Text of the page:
June 11, 2012
DAVIS, Calif.Maternal intake of folic acid early in pregnancy has been shown to significantly decrease the risk of autism compared to women who did not get adequate amounts through food or supplements, according to a new study published in the American Journal of Clinical Nutrition. The findings suggest daily intake of 600 micrograms (g) of folic acid for the first month of pregnancy was associated with a 38% lower chance of having a child autism or Asperger's.
Researchers at the University of California Davis Medical Investigation of Neurodevelopmental Disorders Institute investigated the association between maternal folic acid intake and the risk of autism spectrum disorder (ASD) and developmental delay (DD).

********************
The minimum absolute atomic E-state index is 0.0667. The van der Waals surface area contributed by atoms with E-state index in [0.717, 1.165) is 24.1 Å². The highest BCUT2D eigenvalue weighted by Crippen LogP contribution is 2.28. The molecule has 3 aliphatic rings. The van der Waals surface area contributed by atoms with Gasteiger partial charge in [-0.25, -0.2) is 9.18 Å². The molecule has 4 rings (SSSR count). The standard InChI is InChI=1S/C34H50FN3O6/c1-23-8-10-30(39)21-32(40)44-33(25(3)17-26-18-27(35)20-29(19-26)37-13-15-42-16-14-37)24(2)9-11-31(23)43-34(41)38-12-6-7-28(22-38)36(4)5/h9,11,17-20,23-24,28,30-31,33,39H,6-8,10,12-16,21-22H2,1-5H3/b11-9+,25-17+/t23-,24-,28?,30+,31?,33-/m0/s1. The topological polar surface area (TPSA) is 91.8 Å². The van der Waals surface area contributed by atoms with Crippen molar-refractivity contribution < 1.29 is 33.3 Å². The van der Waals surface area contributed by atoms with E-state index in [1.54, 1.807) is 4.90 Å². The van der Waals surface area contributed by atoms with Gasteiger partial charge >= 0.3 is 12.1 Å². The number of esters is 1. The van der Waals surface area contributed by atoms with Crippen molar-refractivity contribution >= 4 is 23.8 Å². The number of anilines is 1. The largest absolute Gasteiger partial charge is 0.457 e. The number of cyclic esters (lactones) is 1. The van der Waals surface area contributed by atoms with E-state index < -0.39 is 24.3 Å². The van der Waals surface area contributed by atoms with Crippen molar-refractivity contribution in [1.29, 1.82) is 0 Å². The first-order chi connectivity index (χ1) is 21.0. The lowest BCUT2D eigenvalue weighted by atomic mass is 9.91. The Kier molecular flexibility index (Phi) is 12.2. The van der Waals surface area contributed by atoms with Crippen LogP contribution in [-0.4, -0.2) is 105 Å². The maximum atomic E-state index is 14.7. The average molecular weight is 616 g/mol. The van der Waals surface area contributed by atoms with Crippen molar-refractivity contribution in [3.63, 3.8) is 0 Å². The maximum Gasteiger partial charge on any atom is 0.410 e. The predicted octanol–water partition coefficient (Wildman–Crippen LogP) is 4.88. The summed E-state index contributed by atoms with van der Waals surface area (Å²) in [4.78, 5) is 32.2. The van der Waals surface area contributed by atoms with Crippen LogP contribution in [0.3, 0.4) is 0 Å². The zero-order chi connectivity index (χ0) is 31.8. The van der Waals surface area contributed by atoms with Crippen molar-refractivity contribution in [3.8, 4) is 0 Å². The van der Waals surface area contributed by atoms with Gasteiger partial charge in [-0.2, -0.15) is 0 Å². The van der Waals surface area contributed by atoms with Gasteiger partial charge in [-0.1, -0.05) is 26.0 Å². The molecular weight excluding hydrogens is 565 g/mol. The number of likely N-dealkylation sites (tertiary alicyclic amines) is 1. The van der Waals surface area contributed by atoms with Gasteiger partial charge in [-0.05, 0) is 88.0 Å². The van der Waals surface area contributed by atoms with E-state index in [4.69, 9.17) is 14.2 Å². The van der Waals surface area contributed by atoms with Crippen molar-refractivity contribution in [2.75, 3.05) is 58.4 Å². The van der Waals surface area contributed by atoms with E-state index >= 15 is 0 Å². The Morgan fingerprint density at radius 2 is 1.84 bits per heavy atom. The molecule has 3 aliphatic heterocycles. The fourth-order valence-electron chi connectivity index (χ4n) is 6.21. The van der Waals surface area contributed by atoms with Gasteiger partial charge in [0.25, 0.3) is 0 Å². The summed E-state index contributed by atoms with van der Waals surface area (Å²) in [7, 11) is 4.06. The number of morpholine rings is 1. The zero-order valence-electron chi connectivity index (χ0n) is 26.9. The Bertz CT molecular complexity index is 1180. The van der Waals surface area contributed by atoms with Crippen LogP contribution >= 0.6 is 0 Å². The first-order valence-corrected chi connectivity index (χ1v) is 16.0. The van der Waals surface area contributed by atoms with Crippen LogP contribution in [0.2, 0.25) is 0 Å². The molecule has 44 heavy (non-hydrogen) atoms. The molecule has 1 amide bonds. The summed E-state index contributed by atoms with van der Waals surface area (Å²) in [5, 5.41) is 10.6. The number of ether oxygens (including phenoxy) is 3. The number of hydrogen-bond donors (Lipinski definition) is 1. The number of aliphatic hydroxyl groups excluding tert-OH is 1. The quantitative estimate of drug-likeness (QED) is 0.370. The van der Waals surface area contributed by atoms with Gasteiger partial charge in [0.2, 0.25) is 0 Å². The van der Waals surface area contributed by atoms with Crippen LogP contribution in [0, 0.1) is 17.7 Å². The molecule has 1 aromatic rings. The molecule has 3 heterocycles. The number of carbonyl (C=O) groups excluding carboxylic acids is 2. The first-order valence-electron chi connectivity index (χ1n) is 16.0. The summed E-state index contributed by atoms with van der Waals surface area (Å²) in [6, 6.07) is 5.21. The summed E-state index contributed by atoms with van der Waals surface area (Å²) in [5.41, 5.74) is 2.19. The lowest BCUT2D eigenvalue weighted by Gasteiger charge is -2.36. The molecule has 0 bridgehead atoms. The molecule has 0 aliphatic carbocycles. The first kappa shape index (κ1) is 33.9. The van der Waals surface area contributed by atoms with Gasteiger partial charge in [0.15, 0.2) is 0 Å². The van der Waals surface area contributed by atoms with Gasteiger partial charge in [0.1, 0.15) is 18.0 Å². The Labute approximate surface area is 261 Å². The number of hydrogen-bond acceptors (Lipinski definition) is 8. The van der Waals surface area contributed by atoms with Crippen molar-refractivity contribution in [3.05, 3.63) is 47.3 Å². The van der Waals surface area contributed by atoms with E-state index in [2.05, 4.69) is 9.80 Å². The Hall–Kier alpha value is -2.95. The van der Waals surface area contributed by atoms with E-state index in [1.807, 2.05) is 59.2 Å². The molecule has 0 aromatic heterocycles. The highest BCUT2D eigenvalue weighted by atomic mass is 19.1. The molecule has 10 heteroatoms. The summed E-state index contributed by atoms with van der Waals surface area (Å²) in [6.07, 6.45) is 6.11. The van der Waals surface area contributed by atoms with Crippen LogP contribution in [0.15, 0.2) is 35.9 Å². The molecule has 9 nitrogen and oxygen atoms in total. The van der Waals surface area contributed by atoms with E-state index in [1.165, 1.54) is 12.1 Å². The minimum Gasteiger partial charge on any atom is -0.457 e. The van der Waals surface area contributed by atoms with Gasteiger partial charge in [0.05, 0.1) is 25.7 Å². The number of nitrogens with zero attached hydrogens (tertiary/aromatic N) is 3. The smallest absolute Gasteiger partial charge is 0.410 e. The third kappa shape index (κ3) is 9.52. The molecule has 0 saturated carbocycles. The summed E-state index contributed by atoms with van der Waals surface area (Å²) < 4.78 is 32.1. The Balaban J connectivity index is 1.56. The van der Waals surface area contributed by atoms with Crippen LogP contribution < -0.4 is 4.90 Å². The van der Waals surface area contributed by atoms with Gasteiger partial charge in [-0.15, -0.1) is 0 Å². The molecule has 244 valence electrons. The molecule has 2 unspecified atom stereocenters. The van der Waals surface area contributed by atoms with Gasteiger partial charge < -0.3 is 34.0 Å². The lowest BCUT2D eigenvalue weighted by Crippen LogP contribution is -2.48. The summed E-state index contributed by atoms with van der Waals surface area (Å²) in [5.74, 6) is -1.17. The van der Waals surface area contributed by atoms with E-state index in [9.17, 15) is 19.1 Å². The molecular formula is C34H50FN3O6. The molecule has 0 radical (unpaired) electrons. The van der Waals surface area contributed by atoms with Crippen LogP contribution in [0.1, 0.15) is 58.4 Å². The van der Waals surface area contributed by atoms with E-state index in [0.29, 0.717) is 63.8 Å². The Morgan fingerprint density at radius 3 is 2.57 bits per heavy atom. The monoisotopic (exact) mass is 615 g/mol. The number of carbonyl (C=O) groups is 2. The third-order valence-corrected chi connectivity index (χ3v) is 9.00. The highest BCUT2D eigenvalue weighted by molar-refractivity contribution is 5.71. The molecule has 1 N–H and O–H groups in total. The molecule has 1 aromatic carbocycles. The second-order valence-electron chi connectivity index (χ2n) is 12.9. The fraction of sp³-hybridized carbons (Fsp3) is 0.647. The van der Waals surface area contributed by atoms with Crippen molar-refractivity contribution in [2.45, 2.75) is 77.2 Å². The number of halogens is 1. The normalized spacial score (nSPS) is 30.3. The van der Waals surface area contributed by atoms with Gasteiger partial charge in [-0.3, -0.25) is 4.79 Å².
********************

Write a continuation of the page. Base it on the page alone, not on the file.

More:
For the study, researchers surveyed mothers of 429 preschoolers with an autism spectrum disorder and 278 with normal development about their diet and supplement use before and during pregnancy who had enrolled in the CHARGE (CHildhood Autism Risks from Genetics and Environment) Study from 2003 to 2009. Average daily folic acid was quantified for each mother on the basis of dose, brands, and intake frequency of vitamins, supplements and breakfast cereals reported through structured telephone interviews.
Results showed mothers of children without autism got more folic acid through fortified foods and vitamins during their pregnancies compared to those who had an autistic child. Results were the greatest in the first month of pregnancy, when mothers of normally-developing babies had an average daily intake of 779 gof folic acid daily, compared to an average 655 g in moms of autistic kids.
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